The University of Witwatersrand, Johannesburg issued this press report:
Two Witsies among World Class SAs
26 September 2014
Wits University Professors Lee Berger and Marcus Byrne have been included in the 2014 edition of City Press’ 100 World Class South Africans that was released online onwww.citypress.co.za on Heritage Day, 24 September 2014.
“This is a collection of South Africans who have staked a claim to greatness not only on our shores, but abroad as well,” said City Press Editor-in-Chief, Ferial Haffajee. Launched in 2013, the series is a celebration of 100 living South Africans who have achieved world-class status through global recognition of their work in arts, sciences, business, fashion and design, civil society and sports. It is a way to acknowledge the sacrifices of the past, the achievements of the present and the goals of the future and is intended to evoke a feeling of national pride, Haffajee added….
For his quirky and exception work on dung beetles, Byrnehas been included in the Newsmakers & Shapeshifterscategory. He is a professor of zoology and entomology in the Wits School of Animals, Plants and Environmental Sciences. Last year he won the Ig Nobel Prize, awarded every year at Harvard University in recognition of illustrious (and often eccentric) people whose research first makes one laugh, then makes one think. Byrne and his team won for dressing up dung beetles in designer gear and putting them under the simulated night sky at the Joburg Planetarium to show how they use the Milky Way as a compass to orientate themselves.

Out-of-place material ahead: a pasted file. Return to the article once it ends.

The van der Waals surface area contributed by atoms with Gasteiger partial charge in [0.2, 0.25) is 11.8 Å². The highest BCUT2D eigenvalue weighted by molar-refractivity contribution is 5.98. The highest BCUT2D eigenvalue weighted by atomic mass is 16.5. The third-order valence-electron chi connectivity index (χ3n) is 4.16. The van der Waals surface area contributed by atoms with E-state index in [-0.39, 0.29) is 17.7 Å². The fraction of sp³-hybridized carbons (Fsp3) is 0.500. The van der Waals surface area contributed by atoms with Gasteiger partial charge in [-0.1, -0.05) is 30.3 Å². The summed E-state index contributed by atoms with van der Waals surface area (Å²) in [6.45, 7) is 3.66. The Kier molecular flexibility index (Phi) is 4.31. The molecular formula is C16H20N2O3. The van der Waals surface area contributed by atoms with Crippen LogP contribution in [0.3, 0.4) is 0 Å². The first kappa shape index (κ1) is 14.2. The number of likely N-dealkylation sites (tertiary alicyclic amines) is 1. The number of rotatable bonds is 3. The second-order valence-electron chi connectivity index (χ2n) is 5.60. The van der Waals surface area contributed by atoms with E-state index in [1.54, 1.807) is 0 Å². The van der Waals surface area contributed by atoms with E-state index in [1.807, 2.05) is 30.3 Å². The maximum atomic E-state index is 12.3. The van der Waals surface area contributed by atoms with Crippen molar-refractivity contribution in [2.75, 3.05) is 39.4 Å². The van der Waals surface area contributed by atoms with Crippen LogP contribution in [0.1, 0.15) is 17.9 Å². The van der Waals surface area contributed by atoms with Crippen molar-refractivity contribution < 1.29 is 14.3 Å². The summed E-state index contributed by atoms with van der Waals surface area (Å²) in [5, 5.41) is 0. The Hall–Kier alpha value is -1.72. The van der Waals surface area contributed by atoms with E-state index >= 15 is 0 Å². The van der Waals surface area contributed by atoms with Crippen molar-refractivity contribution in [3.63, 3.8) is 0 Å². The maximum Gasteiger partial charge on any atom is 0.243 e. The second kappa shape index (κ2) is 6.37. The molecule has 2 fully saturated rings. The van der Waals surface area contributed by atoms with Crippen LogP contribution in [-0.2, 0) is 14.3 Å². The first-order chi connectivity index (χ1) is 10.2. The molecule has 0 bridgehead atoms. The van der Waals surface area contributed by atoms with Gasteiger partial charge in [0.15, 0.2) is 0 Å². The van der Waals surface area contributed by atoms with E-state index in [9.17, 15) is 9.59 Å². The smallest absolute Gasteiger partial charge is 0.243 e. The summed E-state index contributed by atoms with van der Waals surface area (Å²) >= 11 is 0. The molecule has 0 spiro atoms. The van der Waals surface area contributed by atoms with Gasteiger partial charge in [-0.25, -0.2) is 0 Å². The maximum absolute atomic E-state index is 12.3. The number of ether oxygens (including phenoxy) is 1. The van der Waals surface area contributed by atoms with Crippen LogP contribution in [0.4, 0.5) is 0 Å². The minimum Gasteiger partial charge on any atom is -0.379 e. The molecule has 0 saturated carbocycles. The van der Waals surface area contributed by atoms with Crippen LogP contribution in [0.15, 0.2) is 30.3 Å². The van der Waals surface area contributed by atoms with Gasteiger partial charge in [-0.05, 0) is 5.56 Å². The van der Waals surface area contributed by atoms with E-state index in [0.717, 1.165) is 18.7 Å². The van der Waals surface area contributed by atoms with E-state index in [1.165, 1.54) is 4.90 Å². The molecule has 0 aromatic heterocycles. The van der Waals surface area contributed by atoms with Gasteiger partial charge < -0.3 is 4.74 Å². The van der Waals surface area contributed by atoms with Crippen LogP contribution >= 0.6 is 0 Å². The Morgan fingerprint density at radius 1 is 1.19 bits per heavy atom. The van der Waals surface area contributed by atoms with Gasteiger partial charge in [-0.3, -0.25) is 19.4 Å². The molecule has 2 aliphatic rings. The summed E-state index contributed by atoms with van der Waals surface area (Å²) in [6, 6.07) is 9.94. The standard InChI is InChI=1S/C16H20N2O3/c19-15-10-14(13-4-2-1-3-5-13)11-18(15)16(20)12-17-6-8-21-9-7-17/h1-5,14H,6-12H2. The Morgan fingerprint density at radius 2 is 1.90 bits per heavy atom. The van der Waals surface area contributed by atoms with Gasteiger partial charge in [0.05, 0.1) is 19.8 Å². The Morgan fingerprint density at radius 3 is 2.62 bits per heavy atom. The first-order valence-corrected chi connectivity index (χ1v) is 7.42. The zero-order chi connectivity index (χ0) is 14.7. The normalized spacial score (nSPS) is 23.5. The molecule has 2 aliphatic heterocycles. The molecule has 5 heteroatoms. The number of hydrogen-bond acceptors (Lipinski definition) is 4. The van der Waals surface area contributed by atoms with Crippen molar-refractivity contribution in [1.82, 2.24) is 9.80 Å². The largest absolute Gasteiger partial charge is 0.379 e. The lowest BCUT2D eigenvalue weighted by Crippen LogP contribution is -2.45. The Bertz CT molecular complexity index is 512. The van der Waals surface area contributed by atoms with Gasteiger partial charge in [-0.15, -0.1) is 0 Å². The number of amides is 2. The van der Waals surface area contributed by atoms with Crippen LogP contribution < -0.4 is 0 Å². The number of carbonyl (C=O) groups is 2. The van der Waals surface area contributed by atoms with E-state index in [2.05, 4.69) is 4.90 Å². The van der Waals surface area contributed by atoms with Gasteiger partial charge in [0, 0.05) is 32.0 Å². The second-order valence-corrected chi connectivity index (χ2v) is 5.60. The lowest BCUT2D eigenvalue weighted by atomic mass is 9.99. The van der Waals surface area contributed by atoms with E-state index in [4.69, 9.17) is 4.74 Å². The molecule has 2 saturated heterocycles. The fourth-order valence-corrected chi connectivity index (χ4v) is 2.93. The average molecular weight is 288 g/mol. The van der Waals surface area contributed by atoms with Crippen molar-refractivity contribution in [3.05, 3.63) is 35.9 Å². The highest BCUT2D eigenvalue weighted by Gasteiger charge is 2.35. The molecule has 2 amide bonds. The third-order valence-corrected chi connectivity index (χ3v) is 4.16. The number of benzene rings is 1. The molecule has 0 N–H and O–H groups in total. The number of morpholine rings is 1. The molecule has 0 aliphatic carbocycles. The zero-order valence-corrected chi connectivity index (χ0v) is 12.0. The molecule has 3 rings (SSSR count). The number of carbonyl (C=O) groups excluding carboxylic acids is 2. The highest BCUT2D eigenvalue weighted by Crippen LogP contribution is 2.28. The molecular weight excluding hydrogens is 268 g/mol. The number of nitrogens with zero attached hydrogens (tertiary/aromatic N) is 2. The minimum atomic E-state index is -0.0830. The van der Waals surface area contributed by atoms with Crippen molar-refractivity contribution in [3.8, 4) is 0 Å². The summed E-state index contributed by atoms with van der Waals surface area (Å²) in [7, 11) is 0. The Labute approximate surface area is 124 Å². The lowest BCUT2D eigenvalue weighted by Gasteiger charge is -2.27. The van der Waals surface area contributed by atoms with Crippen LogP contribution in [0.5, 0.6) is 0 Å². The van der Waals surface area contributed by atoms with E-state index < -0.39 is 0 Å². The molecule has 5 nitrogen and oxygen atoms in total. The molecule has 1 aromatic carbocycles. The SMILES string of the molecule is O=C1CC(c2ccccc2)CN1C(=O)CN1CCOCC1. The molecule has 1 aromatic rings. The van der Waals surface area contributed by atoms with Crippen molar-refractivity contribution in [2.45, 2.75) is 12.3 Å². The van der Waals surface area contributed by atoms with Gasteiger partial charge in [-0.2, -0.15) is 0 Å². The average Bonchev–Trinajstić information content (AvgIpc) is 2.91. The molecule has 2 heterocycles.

Haffajee said this year’s edition is an inspiring picture of those who are “building a legacy for our land, harvesting the life lessons of the good and great among us. If we are to achieve our potential as a nation then we must strive to be a world-class nation.”
The 2013 Ig Nobel Prize jointly for biology and astronomy was awarded to Marie Dacke [SWEDEN, AUSTRALIA], Emily Baird [SWEDEN, AUSTRALIA, GERMANY], Marcus Byrne [SOUTH AFRICA, UK], Clarke Scholtz[SOUTH AFRICA], and Eric J. Warrant [SWEDEN, AUSTRALIA, GERMANY], for discovering that when dung beetles get lost, they can navigate their way home by looking at the Milky Way. [REFERENCE: "Dung Beetles Use the Milky Way for Orientation," Marie Dacke, Emily Baird, Marcus Byrne, Clarke H. Scholtz, Eric J. Warrant, Current Biology, epub January 24, 2013.]
(Thanks to investigator Gwinyai Masukume for bringing this to our attention.)